The Antonine Wall, the name itself depicts some sort of wall built for safety or protection purpose. Let’s explore a bit about the historical structure, also a UNESCO World Heritage Site. Nearly 2000-years ago, the Antonine Wall was built on the North-west frontier by the Roman Empire. The great wall was built under the order of the Emperor ‘Antoninus Pius’ in 140 AD. The wall ran 40-miles.
Tourist prefer to experience Antonine Wall Walk, but definitely with Antonine Wall Map in hand!
About the Antonine Wall:
The Antonine Wall was built as a symbol of Roman Empire and physical barrier to control the power as Roman Wall. The wall was not just simple as compared to the other wall, but was built with a turf rampart fronted by huge, wide and deep ditch. The fortlets and forts offered accommodation for the troops stationed on the frontier. Behind the rampart was a road known as ‘Military Way’. The wall was a most complex frontier built by Roman Army as it was the last frontier to be built by the Romans.
The Wall path crosses five modern authorities Glasgow, North Lanarkshire, West Dunbartonshire and East Dunbartonshire.
Significance of Site:
The Antonine Wall was declared as a World Heritage Site in the year 2008, it was also declared as the prime frontier of Roman Empire along with Hadrian Wall which was declared as a World Heritage site in year 1987 and German Limes which was declared in 2005.
The wall took 12-years to get complete. It stretches from Old Kilpatrick to Carriden near Bo’ness. The wall was built with a purpose to extend the Roman territory and replace the significance of the Hadrian Wall to the south as the frontier of Britannia. Roman during that period, established many forts and camps to protect their routes and territory.
The Antonine Wall is shorter than Hadrian Wall, built with turf on a complete stone foundation. The wind wall and stone foundation of the original fort determine the actual plan. The original plan was to build stone wall vary similar to Hadrian Wall, which was quickly amended. The Romans were to plan to build forts on every 10-kilometer, which was then revised to 3.3kilometer. The Rough Castle Fort is small, but best preserved fort among the nineteen forts which were built.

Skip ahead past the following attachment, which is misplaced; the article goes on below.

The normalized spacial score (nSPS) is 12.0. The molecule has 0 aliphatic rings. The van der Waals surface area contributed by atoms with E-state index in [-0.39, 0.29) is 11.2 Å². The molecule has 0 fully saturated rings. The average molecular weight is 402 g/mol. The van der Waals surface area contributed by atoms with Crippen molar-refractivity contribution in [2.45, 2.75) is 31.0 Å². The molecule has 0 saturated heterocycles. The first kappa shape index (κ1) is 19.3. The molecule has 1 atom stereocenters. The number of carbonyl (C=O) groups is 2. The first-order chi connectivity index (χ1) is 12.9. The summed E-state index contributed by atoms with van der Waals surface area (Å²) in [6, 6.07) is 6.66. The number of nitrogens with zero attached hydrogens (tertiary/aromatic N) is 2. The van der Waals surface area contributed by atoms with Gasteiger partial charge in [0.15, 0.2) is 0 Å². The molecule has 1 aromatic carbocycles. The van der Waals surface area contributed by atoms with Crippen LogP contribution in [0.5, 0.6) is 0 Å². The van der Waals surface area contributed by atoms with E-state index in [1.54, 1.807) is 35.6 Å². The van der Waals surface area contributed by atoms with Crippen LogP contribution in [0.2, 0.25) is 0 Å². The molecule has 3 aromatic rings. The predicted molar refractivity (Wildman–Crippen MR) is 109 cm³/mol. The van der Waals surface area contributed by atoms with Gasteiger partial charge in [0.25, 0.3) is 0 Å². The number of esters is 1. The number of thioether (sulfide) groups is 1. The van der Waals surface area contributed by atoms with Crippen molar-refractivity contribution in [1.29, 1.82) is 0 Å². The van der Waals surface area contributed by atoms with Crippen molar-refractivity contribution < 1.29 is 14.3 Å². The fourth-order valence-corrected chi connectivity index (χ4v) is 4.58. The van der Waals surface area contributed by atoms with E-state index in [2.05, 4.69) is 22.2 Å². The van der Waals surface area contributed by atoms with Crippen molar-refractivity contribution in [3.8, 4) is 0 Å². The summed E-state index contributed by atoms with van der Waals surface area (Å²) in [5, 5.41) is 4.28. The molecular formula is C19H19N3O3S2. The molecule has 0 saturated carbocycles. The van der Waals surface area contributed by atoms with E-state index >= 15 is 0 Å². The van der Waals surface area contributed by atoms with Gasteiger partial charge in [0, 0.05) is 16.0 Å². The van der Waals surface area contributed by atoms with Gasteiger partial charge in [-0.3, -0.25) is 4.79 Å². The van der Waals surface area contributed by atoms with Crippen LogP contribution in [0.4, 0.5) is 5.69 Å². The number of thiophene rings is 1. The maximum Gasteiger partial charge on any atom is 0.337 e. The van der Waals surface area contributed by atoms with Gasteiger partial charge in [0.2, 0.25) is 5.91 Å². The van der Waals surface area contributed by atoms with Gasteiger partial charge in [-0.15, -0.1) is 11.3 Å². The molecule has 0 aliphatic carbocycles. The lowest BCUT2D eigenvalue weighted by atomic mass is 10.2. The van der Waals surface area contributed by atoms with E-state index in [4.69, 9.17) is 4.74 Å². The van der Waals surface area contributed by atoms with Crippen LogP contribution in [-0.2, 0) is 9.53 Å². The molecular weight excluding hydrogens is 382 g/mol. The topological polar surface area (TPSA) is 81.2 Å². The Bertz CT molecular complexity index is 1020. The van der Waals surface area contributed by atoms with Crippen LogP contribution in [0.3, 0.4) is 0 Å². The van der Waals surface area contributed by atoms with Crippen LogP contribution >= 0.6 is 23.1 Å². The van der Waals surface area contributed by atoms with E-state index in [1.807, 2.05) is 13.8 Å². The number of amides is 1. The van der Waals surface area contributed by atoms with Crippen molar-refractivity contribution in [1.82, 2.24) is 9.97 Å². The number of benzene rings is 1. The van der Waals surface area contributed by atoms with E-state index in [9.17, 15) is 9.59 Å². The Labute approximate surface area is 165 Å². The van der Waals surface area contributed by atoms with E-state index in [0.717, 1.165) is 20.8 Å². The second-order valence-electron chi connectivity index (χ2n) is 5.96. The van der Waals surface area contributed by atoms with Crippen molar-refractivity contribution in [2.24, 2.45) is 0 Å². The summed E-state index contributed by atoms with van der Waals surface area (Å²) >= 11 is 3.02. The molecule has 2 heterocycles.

The Antonine Wall was abandoned 8-years after completion. It was during that period Roman legion were withdrew to Hadrian Wall. Then in 197 after a series of attack, Emperor Septimius Severus landed in Scotland in 208. This series of attack damaged the frontier which was then repaired. This re-occupation of Emperor Septimius Severus lasted for a short period of time. The wall was later named by Roman Historians as Severan Wall.
The Antonine all is also known as Vallum Antonini, which run between the Clyde and Forth, made with stone turf and stone base.
Status of World Heritage Site:
The United Kingdom government added nomination of the Antonine Wall for Heritage Site from around the world. The UNESCO Body then declared the monument as UNESCO World Heritage Site in the year 2003. The Scottish Government has been backed since the year 2005. There were huge disagreements that the Antonine Wall mentioned in the text, but does not appear below UNESCO World Heritage property.